Examining The Potential Of ChatGPT in Music
GearAficionado's Ramiro Somosierra examines the true potential of ChatGPT in music. He explains what generative language models are, and how they can be used by musicians.
Since ChatGPT was launched at the end of 2022, it has been a recurring buzzword across news portals and blogs. But what is the real potential for this technology in music? Can it really help musicians?
For this artist's guide, I put Chat GPT to the test on composition, music recommendations, music promotion and more. Discover the benefits and limitations of the internet's buzziest new tool in the article below.
- What is Chatgpt
- How AI is transforming the music industry
- How musicians can use ChatGPT
- Using ChatGPT for music composition
- Using ChatGPT for music analysis
- Using ChatGPT for music recommendations
- Using ChatGPT for music education
- Using ChatGPT for music promotion
- Using ChatGPT for research and collaboration
- Using ChatGPT to find gig opportunities
- Using ChatGPT for building your brand
- Tools to use in conjunction with ChatGPT
What is Chatgpt
ChatGPT is an interface created by OpenAI to let users interact with a large language model called GPT 3.5.
But what does that really mean, without the jargon?
OpenAI is a company that was originally founded by Elon Musk and Sam Altman among others as a non-profit focused on AI research. Nowadays, all the advancements we usually get to see in the media such as ChatGPT that come from them are run by a for-profit subsidiary that’s backed financially by Microsoft.
What is a large language model?
Well, putting all the complex technical stuff aside, it’s an algorithm that was trained using an incredibly big amount of data.
For instance, GPT 3.5, the one we are discussing in this article was trained with a dataset of 570 GB of text.
That’s probably about the storage available on your computer right now, but remember that text files do not take up too much disc space when compared to audio or video.
The thing is, language models, have been around for a while, and the more tech-savvy might know about other companies that monetize them such as Jasper.ai, however, ChatGPT’s big break was its interface, as I mentioned.
Being able to talk in natural language with the AI, and having it remember past bits of your conversation to inform their next outputs was a game changer.
What do large language models actually do?
Well, given the dataset is gargantuan, and it includes complete series of books by almost any author you can think of, years of news stories, a lot of content from blogs on the web, and many other things from written media sources, it can pretty much do anything. Anything that’s text-based:
- Need help with your history homework? Ask ChatGPT.
- Need to summarize a business report? ChatGPT can help you with that.
- Need to extract the facts from an academic paper and rearrange it into a table? It will only take ChatGPT a few seconds.
- Come up with the lyrics for a song in the style of Radiohead? That’s where things get interesting.
How AI is transforming the music industry
Over the last few years, a lot of AI tools have entered the music space, cementing AI's place in the future of music, whether we like it or not.
From guitar amp modelers that rely on this technology to emulate actual pieces of gear, to complete digital mastering suites that let you tweak your tracks by just clicking a few buttons.
But more interestingly, there is a newer suite of tools such as Boomy, Soundful, Musenet, or Soundraw that generate new music as if they pulled it out of thin air.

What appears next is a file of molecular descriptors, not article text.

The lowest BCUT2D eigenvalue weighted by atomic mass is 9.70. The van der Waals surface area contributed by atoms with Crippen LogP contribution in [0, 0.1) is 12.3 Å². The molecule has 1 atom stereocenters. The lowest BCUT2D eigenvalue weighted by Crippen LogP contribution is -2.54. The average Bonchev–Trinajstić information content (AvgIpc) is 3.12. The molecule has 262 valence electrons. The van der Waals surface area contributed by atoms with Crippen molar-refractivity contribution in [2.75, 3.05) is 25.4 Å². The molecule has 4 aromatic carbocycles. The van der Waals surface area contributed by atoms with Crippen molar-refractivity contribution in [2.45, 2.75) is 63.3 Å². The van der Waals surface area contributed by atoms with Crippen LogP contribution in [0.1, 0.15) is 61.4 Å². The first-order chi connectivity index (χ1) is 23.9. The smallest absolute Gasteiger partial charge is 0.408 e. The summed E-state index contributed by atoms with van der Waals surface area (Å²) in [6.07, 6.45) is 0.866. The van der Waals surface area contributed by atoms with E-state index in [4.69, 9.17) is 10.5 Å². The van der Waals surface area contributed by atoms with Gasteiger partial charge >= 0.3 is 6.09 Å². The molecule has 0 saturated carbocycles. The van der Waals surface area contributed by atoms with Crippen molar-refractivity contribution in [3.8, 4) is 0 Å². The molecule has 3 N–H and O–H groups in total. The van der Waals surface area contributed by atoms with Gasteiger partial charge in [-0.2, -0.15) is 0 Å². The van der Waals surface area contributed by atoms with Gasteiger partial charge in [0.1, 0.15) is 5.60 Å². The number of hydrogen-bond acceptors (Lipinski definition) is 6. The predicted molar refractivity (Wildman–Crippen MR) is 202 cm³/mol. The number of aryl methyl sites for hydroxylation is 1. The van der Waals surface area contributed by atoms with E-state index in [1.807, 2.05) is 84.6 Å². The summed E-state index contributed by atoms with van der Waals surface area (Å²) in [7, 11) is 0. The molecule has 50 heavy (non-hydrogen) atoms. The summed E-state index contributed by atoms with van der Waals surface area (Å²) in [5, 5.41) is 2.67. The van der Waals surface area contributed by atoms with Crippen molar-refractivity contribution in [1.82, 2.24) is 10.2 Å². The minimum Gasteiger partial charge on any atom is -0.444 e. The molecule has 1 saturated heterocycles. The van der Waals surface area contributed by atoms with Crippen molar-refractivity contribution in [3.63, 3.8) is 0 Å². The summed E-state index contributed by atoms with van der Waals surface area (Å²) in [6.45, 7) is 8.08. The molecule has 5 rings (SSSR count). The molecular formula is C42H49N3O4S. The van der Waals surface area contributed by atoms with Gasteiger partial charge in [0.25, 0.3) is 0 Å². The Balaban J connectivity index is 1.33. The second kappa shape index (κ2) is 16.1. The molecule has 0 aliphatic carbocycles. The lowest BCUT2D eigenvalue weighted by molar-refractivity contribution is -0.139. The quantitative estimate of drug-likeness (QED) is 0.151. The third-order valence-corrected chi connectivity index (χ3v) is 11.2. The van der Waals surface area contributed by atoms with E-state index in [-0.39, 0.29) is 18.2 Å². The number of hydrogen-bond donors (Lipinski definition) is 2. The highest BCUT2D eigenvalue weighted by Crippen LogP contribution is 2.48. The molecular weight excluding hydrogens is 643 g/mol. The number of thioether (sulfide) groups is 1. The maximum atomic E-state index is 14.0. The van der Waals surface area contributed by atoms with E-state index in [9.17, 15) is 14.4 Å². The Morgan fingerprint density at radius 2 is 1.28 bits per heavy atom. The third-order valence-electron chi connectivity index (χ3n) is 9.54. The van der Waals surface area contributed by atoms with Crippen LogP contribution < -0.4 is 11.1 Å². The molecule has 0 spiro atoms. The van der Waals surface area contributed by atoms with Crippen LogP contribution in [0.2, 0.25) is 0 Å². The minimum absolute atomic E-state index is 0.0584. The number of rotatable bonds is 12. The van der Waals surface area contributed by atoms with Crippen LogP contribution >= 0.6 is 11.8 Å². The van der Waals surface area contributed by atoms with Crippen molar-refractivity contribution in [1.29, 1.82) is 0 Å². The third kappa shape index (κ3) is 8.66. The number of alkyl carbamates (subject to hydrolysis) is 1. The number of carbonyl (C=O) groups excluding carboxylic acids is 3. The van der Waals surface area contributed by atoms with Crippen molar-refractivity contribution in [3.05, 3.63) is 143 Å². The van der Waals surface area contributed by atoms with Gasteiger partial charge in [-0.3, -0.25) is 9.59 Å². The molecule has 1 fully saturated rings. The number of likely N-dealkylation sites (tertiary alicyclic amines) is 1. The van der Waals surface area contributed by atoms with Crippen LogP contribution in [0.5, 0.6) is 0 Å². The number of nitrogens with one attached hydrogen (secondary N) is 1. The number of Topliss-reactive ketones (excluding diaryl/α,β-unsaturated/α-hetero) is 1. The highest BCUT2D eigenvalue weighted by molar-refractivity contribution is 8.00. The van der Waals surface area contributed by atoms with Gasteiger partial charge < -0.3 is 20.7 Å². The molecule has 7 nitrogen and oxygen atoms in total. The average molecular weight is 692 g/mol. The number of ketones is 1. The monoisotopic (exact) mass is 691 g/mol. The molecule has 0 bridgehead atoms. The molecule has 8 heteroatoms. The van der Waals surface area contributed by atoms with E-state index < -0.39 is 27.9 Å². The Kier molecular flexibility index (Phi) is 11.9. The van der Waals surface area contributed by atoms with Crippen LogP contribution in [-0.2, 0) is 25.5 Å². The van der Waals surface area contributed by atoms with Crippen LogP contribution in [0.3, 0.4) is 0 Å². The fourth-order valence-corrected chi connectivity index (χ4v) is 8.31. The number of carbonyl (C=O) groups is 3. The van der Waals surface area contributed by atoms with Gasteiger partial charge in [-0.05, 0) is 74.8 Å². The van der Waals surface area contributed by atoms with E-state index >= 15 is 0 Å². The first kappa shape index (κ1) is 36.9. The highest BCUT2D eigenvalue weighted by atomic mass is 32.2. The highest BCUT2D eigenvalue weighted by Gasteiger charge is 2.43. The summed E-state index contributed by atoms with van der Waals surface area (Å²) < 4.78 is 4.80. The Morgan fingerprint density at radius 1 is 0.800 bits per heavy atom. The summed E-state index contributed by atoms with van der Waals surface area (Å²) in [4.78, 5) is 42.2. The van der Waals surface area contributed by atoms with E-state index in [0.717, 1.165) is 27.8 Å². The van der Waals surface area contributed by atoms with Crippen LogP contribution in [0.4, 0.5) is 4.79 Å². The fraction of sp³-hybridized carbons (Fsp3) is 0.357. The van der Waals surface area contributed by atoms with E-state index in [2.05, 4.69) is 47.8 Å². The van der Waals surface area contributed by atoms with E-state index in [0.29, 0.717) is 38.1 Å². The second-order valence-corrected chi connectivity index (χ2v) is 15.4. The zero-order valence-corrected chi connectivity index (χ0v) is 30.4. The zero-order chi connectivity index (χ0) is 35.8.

OpenAI also has its own take on this and it’s called OpenAI Jukebox.
These are models of the like of GPT, that are trained on a big dataset of music labeled with tags that describe it so that the model can associate words with sounds.
Now, more recently, and as ChatGPT gained popularity, people started trying it out to aid them with music-related tasks, and it can really come up with some interesting things.
The pros of using ChatGPT
Let’s start with the good things about the AI chatbot, and how can musicians leverage it for their daily tasks, or to achieve new things:
- It’s free and anyone can create an account (for now), meaning the tool has no barrier to entry
- Its outputs are generated almost instantly
- The daily quota for free users is rather high and you will unlikely meet it
- It’s incredibly easy to use due to its chat interface
- It can help you with many different things from song ideation to composition
- You can ask specific questions about any topic, and even have conversations with it
- It’s great for coming up with new ideas
We will dive into specific use cases later.
The limitations of ChatGPT
However, as great as the tool is, as with anything, it has drawbacks:
- ChatGPT is not an AI dedicated to music, so it can make absurd mistakes, especially when you ask for more complex stuff
- It can only take text inputs, so you can’t make it work on audio files, for instance
- It can only output text, so you can’t ask for a finished song or a melody
- When it doesn’t have enough training data on a certain topic you request, its responses can get generic and bland
- It has been trained with data up to 2020, so it probably doesn’t know about the hottest stuff that’s happening right now
Although these setbacks, ChatGPT is undeniably a great tool that can inspire you and help you get unstuck if you are in a creative rut. The biggest advice when working with it is to always fact-check everything it outputs, and don’t make your workflow rely solely on it.
A big part of this modern creative process can be combining many different tools to achieve the results you look for. For instance, you can ask the AI specific questions about how to get a certain sound on a synthesizer and then put its advice into practice on your DAW. You can also ask for a chord progression or a melody, and transcribe the text output into MIDI manually.
As with technology in general, the options are unlimited and are still out there to be discovered.
How musicians can use ChatGPT
There are many great ways of incorporating ChatGPT into your workflow as a musician, here are some of the most popular ones:
- It can help music producers and songwriters come up with fresh ideas
- It’s also great at spinning or expanding your already existing ideas
- It can copy the styles of other well-known artists